Despite the best efforts by Premier Pauline Marois and the Parti Québécois to downplay their separatist orientation, a new poll confirms that the possibility of a third referendum on independence has become the number one ballot question of the April 7 election.
The poll was conducted for CTV by Ipsos-Reid — the second portion of its poll on voter intentions released on Wednesday which gave the Liberals a significant lead over the PQ.
24 per cent of Quebecers say the main reason they'll be casting their ballots would be either to stop a third sovereignty referendum (18 per cent), or to support the idea of one (6 per cent).
39 per cent of those polled say they'll be voting Liberal to stop a referendum, while 19 per cent of Péquistes are voting because they want one.
Further down the list, the economy is number two among all voters (13 per cent), followed by the charter of values (7 per cent to support, 5 to oppose), and integrity.
After the referendum, the number two issue for Liberals is the economy (22 per cent), and to stop the charter from passing (10 per cent).
For Péquistes, the values charter is the number one issue (25 per cent), followed by support for a referendum.
CAQ supporters are primarily interested in lower taxes.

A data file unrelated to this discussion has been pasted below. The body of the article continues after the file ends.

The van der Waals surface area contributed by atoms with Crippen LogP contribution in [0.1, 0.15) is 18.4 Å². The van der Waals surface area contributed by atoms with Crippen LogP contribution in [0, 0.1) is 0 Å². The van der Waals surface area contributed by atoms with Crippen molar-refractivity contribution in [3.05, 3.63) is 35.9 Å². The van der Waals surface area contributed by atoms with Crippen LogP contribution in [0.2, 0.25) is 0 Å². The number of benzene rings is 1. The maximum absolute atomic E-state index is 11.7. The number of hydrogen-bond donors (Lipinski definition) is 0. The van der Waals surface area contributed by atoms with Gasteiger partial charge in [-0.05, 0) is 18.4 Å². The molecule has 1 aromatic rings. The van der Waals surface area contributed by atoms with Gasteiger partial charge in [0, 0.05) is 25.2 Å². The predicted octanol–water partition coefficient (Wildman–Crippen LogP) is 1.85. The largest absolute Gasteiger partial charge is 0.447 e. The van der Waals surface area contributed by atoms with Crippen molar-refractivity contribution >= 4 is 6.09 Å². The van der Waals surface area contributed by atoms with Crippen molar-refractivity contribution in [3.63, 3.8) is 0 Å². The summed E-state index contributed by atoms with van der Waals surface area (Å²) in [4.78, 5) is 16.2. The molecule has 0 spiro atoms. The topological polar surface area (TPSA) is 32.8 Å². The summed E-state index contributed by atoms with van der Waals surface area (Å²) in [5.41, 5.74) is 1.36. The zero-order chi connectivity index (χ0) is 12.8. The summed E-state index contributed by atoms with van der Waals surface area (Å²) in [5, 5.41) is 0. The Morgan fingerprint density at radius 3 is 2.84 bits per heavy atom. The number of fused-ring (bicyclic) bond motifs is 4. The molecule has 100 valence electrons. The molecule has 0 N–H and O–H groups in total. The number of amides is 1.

Quebecers are almost evenly split on whether they believe a PQ government would hold another referendum. 54 per cent say they would in their next mandate, no matter what, while 46 per cent disagreed. Liberal supporters are far more likely to agree with that statement (83 per cent) than PQ supporters (19 per cent).
The survey also sized up the two main parties' principal liabilities. For Liberal leader Philippe Couillard, it would be his prior association with former premier Jean Charest's government (59 per cent), while the biggest albatross around Marois' neck is the arrival of the fist-pumping Pierre Karl Péladeau as a candidate.
And finally, Ipsos-Reid says just 56 per cent of Quebecers will actually be voting for the party they like the best, while 23 per cent will use their vote to block another party from winning. No less than 36 per cent of voters are using that strategy.